Saturday, September 18

China sets its technology firm: the communist party is above its race with the US

Big tech’s ability to accumulate power is a global problem. They turn people into users and their rights in terms of use, while for the rest of the companies their ecosystems end up looking a lot like a monopoly in which you accept their conditions or leave the network. It is a dilemma facing both Europe and the US and China. The situation in the case of the Asian giant is to have its own Silicon Valley to compete with the American one or to maintain the ascendancy of the communist party over the population. The Communist Party of China has decided to protect its power.

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The drastic change of course regarding the policy of laissez faire In recent years it has been a torpedo for the aspirations of its own sector. The Hang Seng, the technology index of the Hong Kong stock market, has fallen 40% since February after a series of movements by the government, which has slowed down its companies and prevented them from competing head-to-head with those of the US in the markets. international Those most affected have been those whose business model could alter the scale of power in Chinese society.

“The debate is the same as we have in Europe, even if it takes place in an authoritarian regime. If you remove all the autocratic and party-state veneer of the Chinese government, which is very important of course, the underlying question is the same: until to what extent large technology companies can influence the economy and society outside the control of the State, and what this can generate “, explains Mario Esteban, principal investigator of Asia-Pacific at the Elcano Royal Institute, in conversation with

Maintain financial control

If you talk about control and power, you have to talk about money. It is paradigmatic that it all started with Ant Group, a digital financial technology firm. The company runs the largest online payment system in China, but it is much more than that. A large part of its services are based on microcredits, insurance and more than 6,000 investment products that can be contracted from its app in an instant and that are approved or denied without human intervention, thanks to the large number of financial data it accumulates from each Username.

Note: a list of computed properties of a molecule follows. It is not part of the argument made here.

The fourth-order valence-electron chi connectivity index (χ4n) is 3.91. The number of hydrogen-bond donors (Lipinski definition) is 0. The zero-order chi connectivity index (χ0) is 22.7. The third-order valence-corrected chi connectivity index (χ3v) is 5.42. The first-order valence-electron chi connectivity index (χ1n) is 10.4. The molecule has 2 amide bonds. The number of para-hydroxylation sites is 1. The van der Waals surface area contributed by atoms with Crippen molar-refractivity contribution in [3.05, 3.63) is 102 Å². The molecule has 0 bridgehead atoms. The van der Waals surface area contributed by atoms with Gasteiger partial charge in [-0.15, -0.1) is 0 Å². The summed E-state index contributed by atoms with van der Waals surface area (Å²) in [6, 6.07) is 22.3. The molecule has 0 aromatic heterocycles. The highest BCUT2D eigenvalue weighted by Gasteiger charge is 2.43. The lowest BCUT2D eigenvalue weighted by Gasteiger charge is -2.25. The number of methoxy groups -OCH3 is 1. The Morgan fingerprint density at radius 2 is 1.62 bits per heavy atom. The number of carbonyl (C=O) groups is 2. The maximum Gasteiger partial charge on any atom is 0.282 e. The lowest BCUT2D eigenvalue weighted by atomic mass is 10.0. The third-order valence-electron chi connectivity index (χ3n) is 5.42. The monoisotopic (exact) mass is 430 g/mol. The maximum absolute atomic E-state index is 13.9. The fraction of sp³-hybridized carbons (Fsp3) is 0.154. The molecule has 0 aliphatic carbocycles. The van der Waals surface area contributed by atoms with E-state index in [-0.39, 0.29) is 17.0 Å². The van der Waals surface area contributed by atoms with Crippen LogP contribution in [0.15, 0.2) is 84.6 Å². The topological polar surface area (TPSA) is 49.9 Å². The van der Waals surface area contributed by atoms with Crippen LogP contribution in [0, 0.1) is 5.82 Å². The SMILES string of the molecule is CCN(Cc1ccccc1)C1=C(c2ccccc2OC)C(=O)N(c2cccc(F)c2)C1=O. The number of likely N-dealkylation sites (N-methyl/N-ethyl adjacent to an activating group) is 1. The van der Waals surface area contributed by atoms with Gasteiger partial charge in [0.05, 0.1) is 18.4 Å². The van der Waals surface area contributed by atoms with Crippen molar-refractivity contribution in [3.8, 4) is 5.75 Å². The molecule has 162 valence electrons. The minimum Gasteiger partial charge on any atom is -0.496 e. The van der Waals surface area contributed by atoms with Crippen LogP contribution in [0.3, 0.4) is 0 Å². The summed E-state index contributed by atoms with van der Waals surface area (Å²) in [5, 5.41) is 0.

It is a company without equivalent in Western society that has caught a good part of Chinese society, adding 1,000 million users out of a total of 1,300 million Chinese citizens. Its conception was the idea of ​​the richest man in the country, the e-commerce mogul Jack Ma. Ma is also the founder of Alibaba, which is currently the seventh most valuable company in the world according to the ranking of the consulting firm Kantar.

Ant Group had prepared its IPO in Hong Kong and Shanghai for November 2020. It was expected to be the largest public purchase in history, above the one carried out by the Saudi oil company Aramco in 2019. Estimates suggested that it would achieve some 35,000 million dollars for 11% of its shares. Two days before his arrival at the parks, the Chinese authorities halted the entire operation and called Ma to order.

Shortly before Ant Group’s IPO, Ma had claimed that the Chinese banking system has become outdated and overly dependent on central institutions. That is to say, of the Communist Party. The consequence is that almost a year later Ant Group has yet to hit the trading floors, and all indications are that it won’t until it reformulates itself as one of those traditional regulator-dependent companies that Ma advocated leaving behind.

“It is the clearest example of the policy of reinforcing the Communist Party of China against other influential actors, especially in the technology sector, carried out by President Xi Jinping. And that Jack Ma has always had a very good relationship with him. party, “Esteban, from the Elcano Royal Institute, explains to

What at first seemed like an exceptional performance with a strategic company, has later been shown as the first move of a new state policy aimed at keeping these companies under control. In April 2021, that strategy continued with a historic fine against Alibaba for monopoly, of 2,800 million euros. In May, he opened an investigation into abusive practices against the entire Chinese technology staff, such as Tencent (video games and entertainment), Baidu (the Chinese Google) or ByteDance (owner of TikTok). In July came one of the hardest blows with the ban on downloading DiDi, the Chinese Uber, from the country’s app stores.